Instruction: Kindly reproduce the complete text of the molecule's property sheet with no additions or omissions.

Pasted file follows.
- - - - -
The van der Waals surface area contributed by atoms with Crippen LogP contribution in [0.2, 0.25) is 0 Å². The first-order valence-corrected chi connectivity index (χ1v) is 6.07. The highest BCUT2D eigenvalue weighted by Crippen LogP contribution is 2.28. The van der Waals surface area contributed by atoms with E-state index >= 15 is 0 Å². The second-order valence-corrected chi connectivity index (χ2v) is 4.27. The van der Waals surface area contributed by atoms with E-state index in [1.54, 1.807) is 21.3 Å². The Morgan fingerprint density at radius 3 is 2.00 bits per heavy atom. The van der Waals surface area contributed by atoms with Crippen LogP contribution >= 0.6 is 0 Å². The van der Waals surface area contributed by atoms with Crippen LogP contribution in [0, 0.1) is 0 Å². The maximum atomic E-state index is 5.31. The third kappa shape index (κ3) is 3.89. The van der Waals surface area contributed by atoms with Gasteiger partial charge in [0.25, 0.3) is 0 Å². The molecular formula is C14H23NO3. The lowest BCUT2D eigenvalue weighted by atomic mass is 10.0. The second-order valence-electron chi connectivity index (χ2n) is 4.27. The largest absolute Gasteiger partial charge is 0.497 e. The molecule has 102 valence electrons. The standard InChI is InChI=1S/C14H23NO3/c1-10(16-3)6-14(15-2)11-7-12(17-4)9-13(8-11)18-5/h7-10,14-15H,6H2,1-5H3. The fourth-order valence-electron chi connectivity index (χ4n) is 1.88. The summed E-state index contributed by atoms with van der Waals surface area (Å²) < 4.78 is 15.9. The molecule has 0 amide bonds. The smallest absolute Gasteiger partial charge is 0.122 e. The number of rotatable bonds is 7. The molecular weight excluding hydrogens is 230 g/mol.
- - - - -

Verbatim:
The van der Waals surface area contributed by atoms with Crippen LogP contribution in [0.2, 0.25) is 0 Å². The first-order valence-corrected chi connectivity index (χ1v) is 6.07. The highest BCUT2D eigenvalue weighted by Crippen LogP contribution is 2.28. The van der Waals surface area contributed by atoms with E-state index >= 15 is 0 Å². The second-order valence-corrected chi connectivity index (χ2v) is 4.27. The van der Waals surface area contributed by atoms with E-state index in [1.54, 1.807) is 21.3 Å². The Morgan fingerprint density at radius 3 is 2.00 bits per heavy atom. The van der Waals surface area contributed by atoms with Crippen LogP contribution >= 0.6 is 0 Å². The van der Waals surface area contributed by atoms with Crippen LogP contribution in [0, 0.1) is 0 Å². The maximum atomic E-state index is 5.31. The third kappa shape index (κ3) is 3.89. The van der Waals surface area contributed by atoms with Gasteiger partial charge in [0.25, 0.3) is 0 Å². The molecular formula is C14H23NO3. The lowest BCUT2D eigenvalue weighted by atomic mass is 10.0. The second-order valence-electron chi connectivity index (χ2n) is 4.27. The largest absolute Gasteiger partial charge is 0.497 e. The molecule has 102 valence electrons. The standard InChI is InChI=1S/C14H23NO3/c1-10(16-3)6-14(15-2)11-7-12(17-4)9-13(8-11)18-5/h7-10,14-15H,6H2,1-5H3. The fourth-order valence-electron chi connectivity index (χ4n) is 1.88. The summed E-state index contributed by atoms with van der Waals surface area (Å²) < 4.78 is 15.9. The molecule has 0 amide bonds. The smallest absolute Gasteiger partial charge is 0.122 e. The number of rotatable bonds is 7. The molecular weight excluding hydrogens is 230 g/mol.